Premier Foods ‘probably a zombie company’: City

By Mike Stones

- Last updated on GMT

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Premier Foods is ‘probably a zombie company’, said City analyst Panmure Gordon
Premier Foods is ‘probably a zombie company’, said City analyst Panmure Gordon
Debt-laden food manufacturer Premier Foods is probably “a zombie company”, according to City analyst Panmure Gordon.

Its executive director Graham Jones said in a note: “If a zombie company is defined as one that can afford to pay its interest and pension liabilities, but is not able to reduce high levels of debt, then we think at the moment Premier probably meets that definition.”

Despite disposal proceeds now totalling £370M, Panmure Gordon forecast net debt/earnings before interest, tax, depreciation and amortisation (EBITDA) of 4.9x for this year .

In a section titled ‘Kicking the zombie habit’, Jones estimated the ratio translated to about 4.1x on a banking covenant basis, which was inside its covenant of  about 4.5x. “But we see the covenant tightening faster than Premier can keep up with and, by 2014, the headroom on your forecasts looks low again.”

‘Kicking the zombie habit’

With pension deficit contributions restarting next year, Panmure Gordon said it would be sensible for the company to think about another round of refinancing sooner rather than later.

Following Shore Capital’s prediction that Premier Foods would seek a refinancing plan​ within the next six to 18 months, Jones said: “We think a further equity raise (of around £200M) plus a corporate bond issuance could bring Premier back into the land of the living.”

Panmure Gordon reckoned “another slug of earning per share dilution” ​could be a price worth paying for “a rehabilitated balance sheet”.​ But it expressed concern that a further equity raise might lead to share price weakness in the near term.

A £200M equity raise would cut net debt/EBITDA from 4.6x for next year to 3.5x. But that would imply more than a one-for-one rights issue – given that the current market cap is £196M.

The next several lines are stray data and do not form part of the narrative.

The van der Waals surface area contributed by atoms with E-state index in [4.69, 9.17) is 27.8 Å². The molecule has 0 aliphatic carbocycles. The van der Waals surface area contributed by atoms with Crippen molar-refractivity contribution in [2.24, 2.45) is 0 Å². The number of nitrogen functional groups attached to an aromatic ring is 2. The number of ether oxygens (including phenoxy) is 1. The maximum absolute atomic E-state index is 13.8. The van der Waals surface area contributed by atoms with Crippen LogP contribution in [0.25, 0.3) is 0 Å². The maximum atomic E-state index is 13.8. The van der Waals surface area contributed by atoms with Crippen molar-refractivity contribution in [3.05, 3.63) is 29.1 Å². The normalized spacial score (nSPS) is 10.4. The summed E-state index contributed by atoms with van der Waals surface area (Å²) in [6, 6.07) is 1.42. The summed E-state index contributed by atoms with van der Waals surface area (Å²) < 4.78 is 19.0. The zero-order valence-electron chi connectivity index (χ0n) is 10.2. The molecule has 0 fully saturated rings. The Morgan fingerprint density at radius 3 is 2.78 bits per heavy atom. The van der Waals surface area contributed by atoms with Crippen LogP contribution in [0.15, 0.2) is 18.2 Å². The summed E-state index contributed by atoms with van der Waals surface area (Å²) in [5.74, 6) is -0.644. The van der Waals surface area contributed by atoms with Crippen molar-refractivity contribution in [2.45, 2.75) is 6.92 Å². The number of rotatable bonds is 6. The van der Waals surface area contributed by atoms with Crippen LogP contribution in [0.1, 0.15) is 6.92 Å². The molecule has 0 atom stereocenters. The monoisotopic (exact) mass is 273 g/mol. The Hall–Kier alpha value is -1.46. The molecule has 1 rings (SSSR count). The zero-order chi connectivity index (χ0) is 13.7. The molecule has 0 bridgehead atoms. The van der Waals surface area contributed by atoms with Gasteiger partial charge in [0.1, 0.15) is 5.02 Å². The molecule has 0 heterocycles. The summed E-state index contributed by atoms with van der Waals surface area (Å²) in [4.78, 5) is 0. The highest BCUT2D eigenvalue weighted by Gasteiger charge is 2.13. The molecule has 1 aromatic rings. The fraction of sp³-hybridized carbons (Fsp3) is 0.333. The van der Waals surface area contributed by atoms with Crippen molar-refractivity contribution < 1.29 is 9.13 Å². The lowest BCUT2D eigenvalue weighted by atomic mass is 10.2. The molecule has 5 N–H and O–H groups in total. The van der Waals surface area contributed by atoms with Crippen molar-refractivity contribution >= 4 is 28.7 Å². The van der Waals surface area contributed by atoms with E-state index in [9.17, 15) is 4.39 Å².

‘Crossing its fingers’

Premier Foods’ triennial actuarial review was expected to lead to a significant increase in the pension deficit – perhaps to £800–900M from £535M, said Pamure Gordon. “In reality this will not affect the cash contributions until H2 2016, by which time Premier will be gearing up for the next triennial review – and crossing its fingers that discount rates have normalised,”​ said Jones.

Taking into account disposals, Premier’s full year results and the continuing difficult trading environment in the UK, Panmure Gordon moved its earnings per share (EPS) forecast from 29.4p to 25.2p for this year.

It also revised its EPS for next year from 28p to 25.4p, when rising operating profits were expected to be offset by higher interest costs.

Premier Foods’ net debt was expected to end this year at £869M and remain at £863M by the end of next year. “While we think an equity raise and corporate bond issue is the correct strategy for the group, we are concerned that speculation surrounding this could lead to a further period of share price weakness,”​ said Jones.

Consequently the analyst moved its price target from 90p to 65p and changed its recommendation from ‘hold’ to ‘sell’.

Premier Foods chose not to respond to Panmure Gordon’s forecast.

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